Artesian-Arts

This Reuse and Recycle Company is the Design Industry’s Answer to Zero Waste

If you’ve got a huge pile of memo samples and upholstery discards sitting in the corner of your studio or home office, you’ve probably been tempted to just toss it all into the trash more than once. Even the best intentions—returning them to showrooms, making them into pillows—can all fly out the window one day (probably when a client’s on the way) when you just can’t bear to look at the pile anymore. But if the thought of all that textile waste and vendor cost turns your stomach, and it should, here’s an innovative solution in New York City.

Established in 2017, Fabscrap, an independent textile waste management company and reseller in Manhattan’s Garment District, helps the design industry—fashion, interiors, product, and costume and set design—deal responsibly with all that waste. In 2019, Fabscrap collected more than 8,000 bags a week of discarded material from over 450 fashion and interior brands around the city. Each bag holds up to 50 pounds each, bringing the year’s haul to 259,521 pounds total. “If more than 10% of your waste is textiles, you’re legally obliged to recycle,” Jessica Schreiber, the company’s founder and CEO, points out. “But most offices or workrooms have no concept of how much garbage they’re producing, and there’s never time to go through everything during that library cleanse or season change.”

Camille Tagle, cofounder and creative director, and Jessica Schreiber, cofounder and CEO

While overseeing textile and e-waste management at New York City’s Department of Sanitation, Schreiber witnessed firsthand how design houses were attempting to reform their process without the necessary outlets to do so. Community-based organizations are geared toward household refuse and arts-and-crafters, but are not equipped to handle commercial waste, while industrial textile recycling plants, which usually require a minimum of 20,000 boxes to process, are intended more for large production facilities. When disposal regulations are not well publicized or are especially difficult to abide by, it can be hard for independent designers and small-batch vendors to know just what to do. As Camille Tagle, Fabscrap’s cofounder and creative director, puts it, “We need to make it super convenient so those systems are in place and become second nature.”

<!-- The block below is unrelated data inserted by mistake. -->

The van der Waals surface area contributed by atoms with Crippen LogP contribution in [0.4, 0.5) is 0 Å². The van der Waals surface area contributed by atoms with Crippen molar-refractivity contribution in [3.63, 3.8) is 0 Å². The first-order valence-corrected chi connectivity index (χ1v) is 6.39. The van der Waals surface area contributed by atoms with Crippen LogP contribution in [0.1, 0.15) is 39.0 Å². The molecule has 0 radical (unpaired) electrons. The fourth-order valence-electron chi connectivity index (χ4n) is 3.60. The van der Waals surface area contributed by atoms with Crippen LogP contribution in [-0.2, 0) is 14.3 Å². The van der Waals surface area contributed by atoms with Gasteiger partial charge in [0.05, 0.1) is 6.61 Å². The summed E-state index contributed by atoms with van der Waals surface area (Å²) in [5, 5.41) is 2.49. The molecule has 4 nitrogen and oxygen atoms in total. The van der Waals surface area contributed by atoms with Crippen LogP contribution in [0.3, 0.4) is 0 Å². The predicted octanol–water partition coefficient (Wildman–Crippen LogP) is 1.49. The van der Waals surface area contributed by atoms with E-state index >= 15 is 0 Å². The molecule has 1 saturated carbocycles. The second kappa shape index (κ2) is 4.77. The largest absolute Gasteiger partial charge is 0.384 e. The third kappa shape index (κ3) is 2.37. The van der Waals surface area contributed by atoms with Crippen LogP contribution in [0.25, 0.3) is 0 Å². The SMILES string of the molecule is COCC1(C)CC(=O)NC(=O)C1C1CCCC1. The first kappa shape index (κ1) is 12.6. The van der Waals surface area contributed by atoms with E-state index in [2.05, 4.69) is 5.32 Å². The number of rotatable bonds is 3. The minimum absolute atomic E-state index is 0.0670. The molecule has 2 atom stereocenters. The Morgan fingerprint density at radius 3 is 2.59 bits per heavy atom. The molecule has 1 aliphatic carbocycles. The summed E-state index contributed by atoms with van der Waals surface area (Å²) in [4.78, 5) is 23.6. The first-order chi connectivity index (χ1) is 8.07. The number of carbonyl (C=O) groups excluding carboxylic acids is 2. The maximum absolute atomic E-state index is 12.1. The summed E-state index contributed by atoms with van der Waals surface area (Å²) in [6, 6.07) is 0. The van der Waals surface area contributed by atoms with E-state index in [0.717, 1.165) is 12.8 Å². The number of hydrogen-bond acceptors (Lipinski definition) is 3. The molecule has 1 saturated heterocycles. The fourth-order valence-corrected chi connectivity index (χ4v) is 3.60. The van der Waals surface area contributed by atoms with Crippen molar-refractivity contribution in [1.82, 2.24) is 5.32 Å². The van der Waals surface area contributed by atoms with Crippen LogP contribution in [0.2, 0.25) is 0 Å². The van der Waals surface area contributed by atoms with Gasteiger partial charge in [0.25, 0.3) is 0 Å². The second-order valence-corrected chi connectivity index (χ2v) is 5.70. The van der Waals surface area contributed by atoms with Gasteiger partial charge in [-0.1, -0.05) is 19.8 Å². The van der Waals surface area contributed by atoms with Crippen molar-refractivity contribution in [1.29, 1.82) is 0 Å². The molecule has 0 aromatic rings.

“There was an opportunity to not have these valuable fabrics be a loss,” Schreiber notes. “But I needed someone who knew the struggle of designers and creatives, resourcing and carrying bags of fabric up and down subway stairs.” That’s where Tagle’s background in fashion came in handy. “So many of my colleagues were operating with blinders on. Part of our purpose is to educate people. We make it affordable, so there’s no excuse not to adapt.”

Fabscrap’s multilayered operations are informed by Schreiber’s crash course in handling volume while working for the city. Collection bags are issued to designers, picked up, and then sorted at the company’s Brooklyn facility. Textiles can also be dropped off at their West 26th Street storefront. Fabscrap’s team of self-described Trash Nerds, along with a rotating crew of volunteers, separate intact yardage for resale, remove staples and tags, and categorize fiber content. (Design schools have caught on to the invaluable education involved in the exposure to and handling of every variety of material, and routinely send students to volunteer.) Anything that can’t be resold in the store, online, or in Instagram flash sales is sent to a New Jersey plant to be transformed into fill for carpet padding, moving blankets, and other industry materials, creating a nose-to-tail zero-waste process.

Fabscrap works with fashion brands, home accessory lines, real estate companies and other partners.

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